How secure do you want your phone to be? Do you want to use it for payments, online banking, private messages and storing the intimate details of your day to day life?
If you're like most other smartphone users the answer to most of those will be yes.
Would you want to hand access to this information to somebody you didn't know and likely wanted to use it to rip you off? I'm guessing the answer here is an emphatic no.
In the last week we've heard stories of users having their smartphones compromised because of badly judged actions they have taken.
For example, today the BBC is reporting that Android users inadvertently installed ransomware onto their phones when they thought they were downloading a porn viewer from a website, requiring several steps to bypass Android's app security controls.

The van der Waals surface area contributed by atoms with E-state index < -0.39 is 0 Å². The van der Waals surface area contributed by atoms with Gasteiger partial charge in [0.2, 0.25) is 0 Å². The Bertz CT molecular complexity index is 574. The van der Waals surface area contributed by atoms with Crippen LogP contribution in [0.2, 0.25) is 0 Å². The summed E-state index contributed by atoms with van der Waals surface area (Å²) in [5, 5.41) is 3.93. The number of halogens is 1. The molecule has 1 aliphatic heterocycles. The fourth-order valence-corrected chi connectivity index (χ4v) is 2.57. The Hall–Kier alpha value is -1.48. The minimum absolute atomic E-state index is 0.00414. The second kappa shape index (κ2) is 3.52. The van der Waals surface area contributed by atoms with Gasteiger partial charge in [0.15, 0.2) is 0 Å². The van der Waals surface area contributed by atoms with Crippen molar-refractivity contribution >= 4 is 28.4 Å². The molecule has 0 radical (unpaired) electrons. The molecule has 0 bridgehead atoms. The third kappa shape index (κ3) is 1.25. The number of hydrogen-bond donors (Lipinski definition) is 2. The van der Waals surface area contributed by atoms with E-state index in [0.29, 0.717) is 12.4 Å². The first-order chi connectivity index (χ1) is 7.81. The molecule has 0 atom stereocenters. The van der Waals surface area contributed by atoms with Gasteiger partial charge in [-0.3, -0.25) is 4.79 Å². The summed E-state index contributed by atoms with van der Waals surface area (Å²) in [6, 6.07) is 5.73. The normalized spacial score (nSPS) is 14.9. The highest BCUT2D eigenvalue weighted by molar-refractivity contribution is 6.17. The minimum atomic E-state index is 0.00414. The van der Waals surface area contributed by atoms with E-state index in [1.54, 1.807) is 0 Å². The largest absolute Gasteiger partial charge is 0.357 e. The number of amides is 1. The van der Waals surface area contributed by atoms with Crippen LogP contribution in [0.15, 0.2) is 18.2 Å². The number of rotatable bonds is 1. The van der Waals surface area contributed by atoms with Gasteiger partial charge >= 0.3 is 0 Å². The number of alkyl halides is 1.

That's monumentally stupid.
The application took photos of the users (presumably whilst they were 'enjoying' the porn) and then locked their phones, demanding the payment of a ransom. Nasty.
Earlier we heard of iPhone users who gave away the keys to their Apple accounts when jail breaking their devices. Given that most Apple accounts have credit card information linked that's reckless.
The truth is that you can never be 100% sure that your device will remain secure, however hard Google, Apple or Microsoft work to keep it so.
But you can be 100% sure bypassing the security controls manufacturers put in place will come back to bite you. Hard.
Image: Old Noblesville Jail by Valerie Everett.